Georgian president eyes unspoilt haven
Of all Georgia's beauty spots, one of the most breathtaking is the region of Svaneti.
Its mountains are imposing; its valleys verdant.
And when its old, iconic stone towers are illuminated at night, they glow like candles.
It is a majestic sight for the tourists who travel hours to get here.
To them, the sense of isolation felt is another of its attractions. In the winter, the region is completely cut off from the rest of Georgia.
But Svaneti is rapidly changing.
Within months, if all goes according to plan, this north-western corner of the country will become a ski resort.
"We're rebuilding Svaneti and when it's finished it's going to impact very positively on our salaries and our lives," says Murtaz, a local Svan who has been hired as a road-builder.
His face reddened by the summer sun, he stops mixing cement to tell me: "We used to have a lot of problems here."
"For six months of every year we were unable to leave Svaneti. The snows and heavy rains meant it was cut off," he says.
He says it is the first time in two years that he has had a salary.
To the whirr of generators and crack of pneumatic drills, a new road is being built to allow easier access.
Nearby, the airport is being expanded. Private hoteliers are being lured. Ski lifts are being delivered.
The main town, Mestia, is being gentrified.
But the government-backed project has split Georgians and Svans into two camps.
There are those who see the economic advantage, and others who say the project will upset local traditions.
This ancient region - barely touched until the 1930s when Soviet planners arrived - has remained distinct for centuries. And that includes the way land is owned, bought and sold.
In a grassy field, Lela Japaridze tells me how the few hectares she says belong to her mother are now in the hands of a foreign investor. He reportedly wants to build a hotel.
Ms Japaridze's mother - local opposition politician Neli Naveriani - was charged, along with three of her relatives, for allegedly extorting the equivalent of $40,000 (£25,000) from the investor.
"My mother was one of the only ones to rebel against the local authorities and to criticise the project," she says.
"Now she has been arrested. She is a political prisoner. There is very little [political] opposition in Mestia," she says.
Ms Japaridze says the only proof of ownership is a document registered in 1903.
Under the Soviets, who took control of Georgia in 1921, people were stripped of such documents as well as the right to own.
Since the collapse of the Soviet Union in 1991 people have begun to claim rightful ownership, but with little evidence of authentication.
The authorities say they will listen to local concerns and have set up special committees on land registration.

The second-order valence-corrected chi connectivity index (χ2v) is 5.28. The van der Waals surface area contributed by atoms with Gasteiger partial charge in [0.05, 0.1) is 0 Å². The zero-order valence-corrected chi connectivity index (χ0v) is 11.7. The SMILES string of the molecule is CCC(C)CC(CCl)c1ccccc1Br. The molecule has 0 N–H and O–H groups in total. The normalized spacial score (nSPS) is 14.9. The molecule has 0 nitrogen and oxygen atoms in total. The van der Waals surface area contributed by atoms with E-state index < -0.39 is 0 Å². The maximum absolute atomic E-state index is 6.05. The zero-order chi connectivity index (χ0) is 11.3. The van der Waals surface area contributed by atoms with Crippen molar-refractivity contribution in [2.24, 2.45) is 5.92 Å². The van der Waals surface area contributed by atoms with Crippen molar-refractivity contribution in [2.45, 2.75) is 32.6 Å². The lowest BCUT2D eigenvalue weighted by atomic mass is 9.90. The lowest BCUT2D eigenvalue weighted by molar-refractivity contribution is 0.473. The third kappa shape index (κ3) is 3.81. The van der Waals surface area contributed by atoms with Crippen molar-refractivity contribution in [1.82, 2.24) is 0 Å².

For Ms Japaridze, it may be too late.
"People are too afraid to protest. They've seen what happened to my mother," she says.
The outgoing head of the local authority, Gocha Tchelidze, says that he understands the concerns, but that the majority will benefit from the construction work.
"Many of the traditional qualities of the buildings were lost here during Soviet times. By restoring this town we will also restore the original quality, visually and spiritually," he says.
He tells me how he feels sorry for those who have been caught up in the ownership scandal.
But the government appears determined to modernise Svaneti.
The tourism department says $18.5m (£11.8m) has been spent on the resort's infrastructure.
The flamboyant Georgian president, Mikheil Saakashvili, has appeared several times on national television to endorse the project.
In one video, shown in August, he can be seen skiing down a glacier to the whoops and cheers of onlookers.
The presidential endorsement has attracted criticism.
"If they [had been] sufficiently consulted beforehand I believe many Mestians or [Svans] would support the project but the basic problem is that they are not consulted at all," says Keti Gujaraidze, who runs an NGO called Green Alternative.
She says the building work in Svaneti, which comes at the same time as a glitzy revamp of Georgia's main seaside resort, Batumi, is a sign of how President Saakashvili is polishing his legacy.
It is a legacy that remains tainted by Georgia's defeat in its war with Russia in 2008.
Back in Mestia there is a cloud of dust gathering as the road builders begin another evening shift.
They dig, drill and pour concrete against the backdrop of mystical stone towers silhouetted against the sun.
It is hard to believe there will not be more opposition to such a huge project in a place which, for centuries, has been so resistant to change.